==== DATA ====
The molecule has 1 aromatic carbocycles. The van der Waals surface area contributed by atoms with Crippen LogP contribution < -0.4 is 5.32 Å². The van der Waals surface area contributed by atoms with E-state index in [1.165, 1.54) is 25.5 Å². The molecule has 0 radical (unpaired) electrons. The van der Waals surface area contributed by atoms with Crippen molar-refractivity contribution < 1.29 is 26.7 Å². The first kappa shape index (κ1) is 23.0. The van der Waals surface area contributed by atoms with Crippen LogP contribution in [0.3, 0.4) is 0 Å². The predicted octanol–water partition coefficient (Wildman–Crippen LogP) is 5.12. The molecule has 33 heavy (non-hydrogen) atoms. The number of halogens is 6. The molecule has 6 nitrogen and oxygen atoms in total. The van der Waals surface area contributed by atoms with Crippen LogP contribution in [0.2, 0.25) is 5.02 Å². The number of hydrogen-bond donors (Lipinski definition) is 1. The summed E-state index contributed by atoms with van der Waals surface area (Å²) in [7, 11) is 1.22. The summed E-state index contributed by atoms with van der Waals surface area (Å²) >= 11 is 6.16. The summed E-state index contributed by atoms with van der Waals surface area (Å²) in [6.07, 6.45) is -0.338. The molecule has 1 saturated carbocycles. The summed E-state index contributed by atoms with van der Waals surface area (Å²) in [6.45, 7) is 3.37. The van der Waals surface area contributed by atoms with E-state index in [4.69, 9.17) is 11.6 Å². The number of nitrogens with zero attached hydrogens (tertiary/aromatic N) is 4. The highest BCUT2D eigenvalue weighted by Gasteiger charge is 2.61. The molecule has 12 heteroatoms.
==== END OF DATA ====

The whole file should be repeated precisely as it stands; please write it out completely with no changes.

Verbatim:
The molecule has 1 aromatic carbocycles. The van der Waals surface area contributed by atoms with Crippen LogP contribution < -0.4 is 5.32 Å². The van der Waals surface area contributed by atoms with E-state index in [1.165, 1.54) is 25.5 Å². The molecule has 0 radical (unpaired) electrons. The van der Waals surface area contributed by atoms with Crippen molar-refractivity contribution < 1.29 is 26.7 Å². The first kappa shape index (κ1) is 23.0. The van der Waals surface area contributed by atoms with Crippen LogP contribution in [0.3, 0.4) is 0 Å². The predicted octanol–water partition coefficient (Wildman–Crippen LogP) is 5.12. The molecule has 33 heavy (non-hydrogen) atoms. The number of halogens is 6. The molecule has 6 nitrogen and oxygen atoms in total. The van der Waals surface area contributed by atoms with Crippen LogP contribution in [0.2, 0.25) is 5.02 Å². The number of hydrogen-bond donors (Lipinski definition) is 1. The summed E-state index contributed by atoms with van der Waals surface area (Å²) in [7, 11) is 1.22. The summed E-state index contributed by atoms with van der Waals surface area (Å²) >= 11 is 6.16. The summed E-state index contributed by atoms with van der Waals surface area (Å²) in [6.07, 6.45) is -0.338. The molecule has 1 saturated carbocycles. The summed E-state index contributed by atoms with van der Waals surface area (Å²) in [6.45, 7) is 3.37. The van der Waals surface area contributed by atoms with E-state index in [4.69, 9.17) is 11.6 Å². The number of nitrogens with zero attached hydrogens (tertiary/aromatic N) is 4. The highest BCUT2D eigenvalue weighted by Gasteiger charge is 2.61. The molecule has 12 heteroatoms.